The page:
I remember a small Baptist chapel in rural Devon that I visited before I trained at Bible college. I was cutting my preaching teeth (and the congregations probably bore the teethmarks afterwards) and trying to discern whether God was calling me to be a Minister. As I entered the pulpit (and you had to climb up into it) there was a small piece of paper sellotaped to the lectern top. On it were these words:

“Sir, we would see Jesus.”

It was a message from the congregation to the preacher. I am not sure if they changed it when a lady preacher came. But it has lodged in my memory and is my prayer for all who are sitting in congregations when I stand up to preach – look at Jesus.

I rejoice that this happened yesterday.

But it can happen to us each day if we are living sermons (or free samples of Jesus).

Or, flipping the context around, when you go to church is it to meet your friends, hear the preacher or to see Jesus?

Be blessed, be a blessing.

panning for gold

panning for goldA long time ago in a theme park far far away (relatively speaking: it fits best with the Star Wars-esque intro) our children took part in an activity to pan for gold. Little ‘gold’ nuggets were mixed in with sand and gravel and (for a fee) children could dig up some sand and put it in a pan with some water and then swirl it around to find the ‘gold’ which was then exchanged for a cheap and tacky souvenir.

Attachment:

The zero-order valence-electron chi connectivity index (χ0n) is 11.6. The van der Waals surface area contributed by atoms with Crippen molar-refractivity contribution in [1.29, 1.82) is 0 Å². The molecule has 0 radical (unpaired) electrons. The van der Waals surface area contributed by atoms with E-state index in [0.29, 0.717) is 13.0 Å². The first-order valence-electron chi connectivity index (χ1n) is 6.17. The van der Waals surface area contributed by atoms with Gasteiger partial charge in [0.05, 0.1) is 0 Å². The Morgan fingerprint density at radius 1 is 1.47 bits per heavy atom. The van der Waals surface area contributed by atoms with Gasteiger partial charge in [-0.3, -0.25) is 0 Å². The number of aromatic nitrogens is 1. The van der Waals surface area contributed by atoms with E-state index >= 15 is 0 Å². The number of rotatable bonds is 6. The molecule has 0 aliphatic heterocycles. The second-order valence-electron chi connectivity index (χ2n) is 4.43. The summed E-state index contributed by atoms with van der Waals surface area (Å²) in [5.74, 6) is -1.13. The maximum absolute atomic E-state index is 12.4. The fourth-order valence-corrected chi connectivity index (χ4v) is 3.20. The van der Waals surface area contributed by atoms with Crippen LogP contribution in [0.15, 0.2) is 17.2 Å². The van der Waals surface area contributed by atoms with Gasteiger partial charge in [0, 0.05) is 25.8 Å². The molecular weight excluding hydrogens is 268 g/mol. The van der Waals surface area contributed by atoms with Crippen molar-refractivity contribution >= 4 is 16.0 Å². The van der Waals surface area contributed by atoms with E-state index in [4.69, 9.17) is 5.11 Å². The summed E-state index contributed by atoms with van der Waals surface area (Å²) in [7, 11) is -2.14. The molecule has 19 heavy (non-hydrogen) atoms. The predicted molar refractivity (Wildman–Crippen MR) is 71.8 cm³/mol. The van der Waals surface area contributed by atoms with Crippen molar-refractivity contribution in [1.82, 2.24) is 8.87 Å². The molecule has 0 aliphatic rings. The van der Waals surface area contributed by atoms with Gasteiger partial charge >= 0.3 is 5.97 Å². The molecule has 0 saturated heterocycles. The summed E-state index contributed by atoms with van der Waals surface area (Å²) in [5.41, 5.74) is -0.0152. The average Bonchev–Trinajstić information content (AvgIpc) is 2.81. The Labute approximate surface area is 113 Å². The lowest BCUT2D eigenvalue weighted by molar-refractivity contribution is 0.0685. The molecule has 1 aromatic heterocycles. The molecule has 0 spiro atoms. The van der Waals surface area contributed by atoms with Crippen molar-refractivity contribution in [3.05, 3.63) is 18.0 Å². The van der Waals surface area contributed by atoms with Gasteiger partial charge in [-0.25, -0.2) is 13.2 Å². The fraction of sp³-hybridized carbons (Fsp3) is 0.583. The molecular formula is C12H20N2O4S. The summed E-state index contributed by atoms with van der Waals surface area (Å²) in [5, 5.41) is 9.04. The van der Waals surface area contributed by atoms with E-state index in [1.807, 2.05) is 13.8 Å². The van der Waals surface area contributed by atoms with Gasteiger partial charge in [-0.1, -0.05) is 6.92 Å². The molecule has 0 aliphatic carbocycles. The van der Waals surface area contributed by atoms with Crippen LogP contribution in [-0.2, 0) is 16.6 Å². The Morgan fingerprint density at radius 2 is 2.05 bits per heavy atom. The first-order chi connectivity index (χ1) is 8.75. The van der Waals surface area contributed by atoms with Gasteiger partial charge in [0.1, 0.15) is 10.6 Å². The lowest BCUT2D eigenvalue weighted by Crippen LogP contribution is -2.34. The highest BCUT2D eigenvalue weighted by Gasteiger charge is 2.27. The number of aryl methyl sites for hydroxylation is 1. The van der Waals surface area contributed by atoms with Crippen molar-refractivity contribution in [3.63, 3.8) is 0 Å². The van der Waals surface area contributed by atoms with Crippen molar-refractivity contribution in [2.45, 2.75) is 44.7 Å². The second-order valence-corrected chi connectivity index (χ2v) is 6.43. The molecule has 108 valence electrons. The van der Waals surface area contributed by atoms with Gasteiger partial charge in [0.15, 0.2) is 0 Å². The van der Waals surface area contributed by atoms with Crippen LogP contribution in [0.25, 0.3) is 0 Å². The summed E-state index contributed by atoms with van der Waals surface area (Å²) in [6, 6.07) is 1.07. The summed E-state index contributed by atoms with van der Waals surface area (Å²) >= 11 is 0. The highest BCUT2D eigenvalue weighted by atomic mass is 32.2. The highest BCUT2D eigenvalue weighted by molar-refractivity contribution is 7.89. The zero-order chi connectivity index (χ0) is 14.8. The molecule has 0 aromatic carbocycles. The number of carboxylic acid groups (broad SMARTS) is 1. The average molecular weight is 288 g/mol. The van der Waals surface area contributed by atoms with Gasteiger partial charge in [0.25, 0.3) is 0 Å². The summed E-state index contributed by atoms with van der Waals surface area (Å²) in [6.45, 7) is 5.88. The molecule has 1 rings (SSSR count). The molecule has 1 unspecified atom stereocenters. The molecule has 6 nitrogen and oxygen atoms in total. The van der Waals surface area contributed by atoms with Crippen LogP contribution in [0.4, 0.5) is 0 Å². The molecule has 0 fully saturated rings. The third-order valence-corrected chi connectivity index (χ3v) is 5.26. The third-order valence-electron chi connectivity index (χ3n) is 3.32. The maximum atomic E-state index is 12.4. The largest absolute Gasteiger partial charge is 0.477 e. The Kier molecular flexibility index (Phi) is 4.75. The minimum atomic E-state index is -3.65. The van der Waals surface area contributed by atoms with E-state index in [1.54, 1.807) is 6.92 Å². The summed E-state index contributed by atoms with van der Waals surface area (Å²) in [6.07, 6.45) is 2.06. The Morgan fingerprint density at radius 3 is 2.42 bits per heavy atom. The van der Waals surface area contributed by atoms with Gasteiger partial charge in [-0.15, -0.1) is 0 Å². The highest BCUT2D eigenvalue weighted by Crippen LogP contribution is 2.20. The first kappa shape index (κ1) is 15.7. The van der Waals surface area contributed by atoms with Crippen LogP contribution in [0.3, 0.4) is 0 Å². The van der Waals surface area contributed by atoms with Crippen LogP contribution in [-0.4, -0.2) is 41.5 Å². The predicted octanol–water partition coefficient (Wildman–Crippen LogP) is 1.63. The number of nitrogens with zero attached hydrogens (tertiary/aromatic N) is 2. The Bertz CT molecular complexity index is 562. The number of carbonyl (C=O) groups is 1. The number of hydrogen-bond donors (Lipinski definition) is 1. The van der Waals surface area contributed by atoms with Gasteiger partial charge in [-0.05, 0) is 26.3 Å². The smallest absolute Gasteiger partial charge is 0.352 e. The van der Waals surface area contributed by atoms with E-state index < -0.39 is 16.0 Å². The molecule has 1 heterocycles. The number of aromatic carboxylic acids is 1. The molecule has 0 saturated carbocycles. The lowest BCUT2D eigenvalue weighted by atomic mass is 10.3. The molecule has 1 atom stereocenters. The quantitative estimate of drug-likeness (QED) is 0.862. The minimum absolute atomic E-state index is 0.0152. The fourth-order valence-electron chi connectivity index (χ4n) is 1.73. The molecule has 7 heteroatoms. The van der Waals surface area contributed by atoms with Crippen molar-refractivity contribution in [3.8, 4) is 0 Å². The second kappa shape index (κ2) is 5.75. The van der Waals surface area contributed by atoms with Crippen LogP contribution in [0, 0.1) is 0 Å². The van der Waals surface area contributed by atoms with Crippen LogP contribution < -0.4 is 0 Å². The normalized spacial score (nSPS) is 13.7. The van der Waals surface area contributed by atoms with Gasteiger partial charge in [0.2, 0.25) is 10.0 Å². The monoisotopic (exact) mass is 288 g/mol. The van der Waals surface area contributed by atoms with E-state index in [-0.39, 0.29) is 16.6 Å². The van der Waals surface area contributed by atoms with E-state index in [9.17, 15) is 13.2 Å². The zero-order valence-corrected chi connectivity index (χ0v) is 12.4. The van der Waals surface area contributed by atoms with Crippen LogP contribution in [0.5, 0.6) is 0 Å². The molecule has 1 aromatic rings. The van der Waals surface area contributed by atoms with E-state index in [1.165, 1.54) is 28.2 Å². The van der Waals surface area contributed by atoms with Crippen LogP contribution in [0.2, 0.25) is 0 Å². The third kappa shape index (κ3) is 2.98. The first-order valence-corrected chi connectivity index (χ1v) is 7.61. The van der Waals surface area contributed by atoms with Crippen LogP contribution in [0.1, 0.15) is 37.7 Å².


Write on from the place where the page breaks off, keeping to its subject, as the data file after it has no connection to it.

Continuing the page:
That image came back to me recently and felt like a useful metaphor for life. Sometimes what life seems to throw at us looks like dirt. It may feel like dirt. It may be difficult events. It may be things that are said. It could be things that we have done. In those circumstances I have found that it is helpful to pan for gold in the dirt of life.

What I mean is that it is quite possible that God has some gold nuggets hidden in the dirt. He may have words of encouragement, reminders of his faithfulness, words of guidance or correction, even just a reminder that he is with us – gold nuggets hidden in the dirt. One of the tasks we have is prayerfully to pan for the gold. Ask God what he may be saying or reminding us of in what may appear to be mud. When we have found the gold we need to ask for his grace and wisdom to receive it and act on it. We also need his grace and wisdom to set aside what is not gold – what is not of him – and not allow it to lead to lead to hurt or bitterness.